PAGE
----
Jackstraws: Untangling A Complicated Life

by Golnaz, BSc, London, UK

Have you ever played a game of jackstraws (also known as pick-up-sticks), where you start with a tangled pile of thin sticks and the players attempt in turn to remove a single stick without disturbing the whole pile? Moving just one stick tends to disturb the whole lot and, sometimes, odd sticks will fall away from the pile making them easy to get to.

I have created a complicated life for myself that resembles a jackstraw pile.

The multitude of sticks are perfectly colour coded to me, representing:

  • ideals of how things should be – expectations I put on myself, others and situations
  • beliefs about things – creating a blindness to any alternative possibilities
  • protections for past hurts – even long after the hurts are forgotten
  • loyalties towards institutions – some of these not even consciously chosen.

The list goes on and on, deeper into the stack.

Looking around me, everyone has their own pile going. People seem more comfortable with others of a similar pile, even comparing and admiring each other’s sticks. Often in relationships two or more piles seem partially linked and when one person moves one of their own sticks, the other’s sticks can wobble and at times cause upset.

Recently I have witnessed people who have a very simple way of living, with piles that have become small and tidy. And then there are also a few individuals that don’t even seem to have a pile to negotiate life through. Wow – now that is something my heart feels is worth exploring further: the possibility of a small or even no pile.

I was inspired to begin to detangle my pile stick by stick. A ‘stick’ I chose first was my living environment, which for some time now I have felt has not been in keeping with the current me. Yet every time I had started to make a change – started to pull that stick – I stalled: at times I even got so tired I fell asleep, then abandoned the task and instead numbed myself to the niggling knowing that all was not well… removing sticks can be tricky. I decided to call in reinforcements ­– a friend to assist with this intense process.

Major panic and apprehension came before the arrival of my stick removal assistant. At different stages, while I examined my unconscious relationship with items in my home and considered letting them go, I felt overwhelmed by what was going on in my body. This overwhelm had stopped me many times before and it was an immense support to have someone lovingly nudge me along, supporting me to keep drawing that stick out of the pile.

Oh my word, I could feel all my sticks during this process. It was surreal but I noticed whenever the pile was about to be disturbed, I felt rigid, as if I was pinned down with the force of my sticks.

As sticks started to wobble in the pile, I had the opportunity to see more of their colour and energy and start to remove them too. A few significant sticks so far have been:

  • My ‘other people’s reactions’ stick – I was holding on to many objects because I did not want to upset another person. These included items that once belonged to another family member, or had been a present. By holding on to these, I was in effect withholding my true feelings from everyone.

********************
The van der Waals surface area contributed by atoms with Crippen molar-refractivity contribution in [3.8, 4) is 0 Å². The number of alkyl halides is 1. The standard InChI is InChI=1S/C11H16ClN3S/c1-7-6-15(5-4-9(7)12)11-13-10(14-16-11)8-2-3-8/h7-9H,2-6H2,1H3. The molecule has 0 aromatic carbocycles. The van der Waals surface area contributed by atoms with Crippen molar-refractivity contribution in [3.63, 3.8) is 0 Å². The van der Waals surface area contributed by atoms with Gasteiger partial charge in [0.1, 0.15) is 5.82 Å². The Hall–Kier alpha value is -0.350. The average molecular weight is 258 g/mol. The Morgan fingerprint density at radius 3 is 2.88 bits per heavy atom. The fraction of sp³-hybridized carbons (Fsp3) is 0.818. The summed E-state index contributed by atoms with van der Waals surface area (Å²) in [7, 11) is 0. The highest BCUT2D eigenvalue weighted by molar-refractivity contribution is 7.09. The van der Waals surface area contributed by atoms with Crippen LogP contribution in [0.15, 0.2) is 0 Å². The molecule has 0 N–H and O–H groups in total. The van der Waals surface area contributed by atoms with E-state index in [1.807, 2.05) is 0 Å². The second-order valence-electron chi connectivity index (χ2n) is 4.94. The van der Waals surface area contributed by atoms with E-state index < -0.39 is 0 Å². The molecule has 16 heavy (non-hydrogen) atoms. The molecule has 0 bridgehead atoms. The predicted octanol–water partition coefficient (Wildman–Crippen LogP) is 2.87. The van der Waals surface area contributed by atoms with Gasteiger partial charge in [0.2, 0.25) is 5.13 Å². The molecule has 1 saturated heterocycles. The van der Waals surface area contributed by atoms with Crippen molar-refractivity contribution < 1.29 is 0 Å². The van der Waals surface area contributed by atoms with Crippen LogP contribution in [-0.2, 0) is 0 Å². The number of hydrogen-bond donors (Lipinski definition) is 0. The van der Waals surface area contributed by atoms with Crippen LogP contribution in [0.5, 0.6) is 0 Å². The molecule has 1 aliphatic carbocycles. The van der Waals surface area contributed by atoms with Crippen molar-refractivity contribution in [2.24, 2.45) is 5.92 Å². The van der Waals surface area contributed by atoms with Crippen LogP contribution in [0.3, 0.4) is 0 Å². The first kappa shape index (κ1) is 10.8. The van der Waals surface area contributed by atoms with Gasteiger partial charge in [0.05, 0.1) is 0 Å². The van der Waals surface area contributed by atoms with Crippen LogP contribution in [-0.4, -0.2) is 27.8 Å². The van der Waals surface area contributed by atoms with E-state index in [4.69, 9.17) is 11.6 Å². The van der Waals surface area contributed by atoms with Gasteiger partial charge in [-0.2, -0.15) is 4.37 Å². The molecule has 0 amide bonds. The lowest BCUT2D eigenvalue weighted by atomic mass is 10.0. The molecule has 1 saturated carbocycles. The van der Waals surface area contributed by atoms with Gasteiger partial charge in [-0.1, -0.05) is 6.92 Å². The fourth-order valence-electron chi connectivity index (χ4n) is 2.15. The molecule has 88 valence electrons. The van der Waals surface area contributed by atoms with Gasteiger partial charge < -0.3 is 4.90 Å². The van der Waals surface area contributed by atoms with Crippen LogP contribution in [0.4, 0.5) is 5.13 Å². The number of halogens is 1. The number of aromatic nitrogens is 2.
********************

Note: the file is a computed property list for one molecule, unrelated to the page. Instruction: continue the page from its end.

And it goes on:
• My ‘old identity’ stick – these objects were connected to past praise and admiration. For example, I used to make pretty, colourful cards – although I mainly use e-cards now, all the unused bits and pieces for making coloured cards had been carefully stored. I knew I was not going to go there again, but somehow had not been willing to close that chapter.
  • My ‘just-in-case!’ stick – I may need it later. This stick does not even belong in my pile. I have never been in a position where I lacked anything physical, so there is no logical reason for it. My parents however, lived through a world war and have every excuse to hold this belief. This is one of my parent’s sticks!!! But I have been running with it in my pile for all these years.

So far I have taken a few baby steps – considering the size of the project at hand – letting things go from my living environment. But words cannot express how huge each baby step has been, what I chose to face in each step, and the massive free space it has created within me – a space far greater than the one created in my home.

138 thoughts on “Jackstraws: Untangling A Complicated Life

  1. Love this analogy. We can invest so much energy into holding our stick pile stable, so it doesn’t fall apart, all under the illusion that we are doing well and have got it together or at least worked out. Yet underneath it all is the tension and exhaustion from the constant effort and management. I also love how you shared there is greater space for us to be ourselves when we do let go of the ‘sticks’ that we think are defining who we are, as who we are within, love, is what truly represents and holds us steady like no other.

  2. Nobody else but us created our pile of sticks and it is only us who can transform the incarcerating energy of the pile. We can set ourselves free by diligently dismantling the pile, stick by stick, in order to uncover and heal the root cause as to why we choose each stick in the first place.

  3. This is a brilliant blog to read because we all have ideals, beliefs pictures etc., that we hang onto as you say blind to the possibility of change. I was told for example as a child you make your bed of life and lie in it. What I wasn’t told is that you can get up off the bed and chose to remake it. This is one of my many take aways from the presentations of Serge Benhayon Life is not a set of tracks leading from birth to death it is an opportunity to learn and evolve ourselves off this plane of life.

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